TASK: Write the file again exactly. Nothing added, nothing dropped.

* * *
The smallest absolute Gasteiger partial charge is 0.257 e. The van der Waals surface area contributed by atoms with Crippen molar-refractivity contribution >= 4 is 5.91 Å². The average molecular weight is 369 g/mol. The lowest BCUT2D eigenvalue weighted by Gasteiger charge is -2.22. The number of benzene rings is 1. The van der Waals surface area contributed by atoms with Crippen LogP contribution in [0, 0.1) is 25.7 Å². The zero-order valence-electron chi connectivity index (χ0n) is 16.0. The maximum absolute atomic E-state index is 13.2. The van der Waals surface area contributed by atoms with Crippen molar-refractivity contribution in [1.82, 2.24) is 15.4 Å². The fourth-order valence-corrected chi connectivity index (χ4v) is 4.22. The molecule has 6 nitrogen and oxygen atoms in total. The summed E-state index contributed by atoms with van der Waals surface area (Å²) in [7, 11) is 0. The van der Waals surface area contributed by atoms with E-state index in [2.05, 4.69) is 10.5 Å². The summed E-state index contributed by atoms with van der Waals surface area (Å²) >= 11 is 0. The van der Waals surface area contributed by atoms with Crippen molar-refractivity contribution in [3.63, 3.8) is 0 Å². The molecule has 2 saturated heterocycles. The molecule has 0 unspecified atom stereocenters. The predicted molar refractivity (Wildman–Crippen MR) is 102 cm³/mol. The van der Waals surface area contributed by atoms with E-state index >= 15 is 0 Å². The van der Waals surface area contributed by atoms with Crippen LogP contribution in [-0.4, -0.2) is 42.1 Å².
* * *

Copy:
The smallest absolute Gasteiger partial charge is 0.257 e. The van der Waals surface area contributed by atoms with Crippen molar-refractivity contribution >= 4 is 5.91 Å². The average molecular weight is 369 g/mol. The lowest BCUT2D eigenvalue weighted by Gasteiger charge is -2.22. The number of benzene rings is 1. The van der Waals surface area contributed by atoms with Crippen LogP contribution in [0, 0.1) is 25.7 Å². The zero-order valence-electron chi connectivity index (χ0n) is 16.0. The maximum absolute atomic E-state index is 13.2. The van der Waals surface area contributed by atoms with Crippen molar-refractivity contribution in [1.82, 2.24) is 15.4 Å². The fourth-order valence-corrected chi connectivity index (χ4v) is 4.22. The molecule has 6 nitrogen and oxygen atoms in total. The summed E-state index contributed by atoms with van der Waals surface area (Å²) in [7, 11) is 0. The van der Waals surface area contributed by atoms with E-state index in [2.05, 4.69) is 10.5 Å². The summed E-state index contributed by atoms with van der Waals surface area (Å²) >= 11 is 0. The van der Waals surface area contributed by atoms with Crippen molar-refractivity contribution in [3.63, 3.8) is 0 Å². The molecule has 2 saturated heterocycles. The molecule has 0 unspecified atom stereocenters. The predicted molar refractivity (Wildman–Crippen MR) is 102 cm³/mol. The van der Waals surface area contributed by atoms with E-state index >= 15 is 0 Å². The van der Waals surface area contributed by atoms with Crippen LogP contribution in [-0.4, -0.2) is 42.1 Å².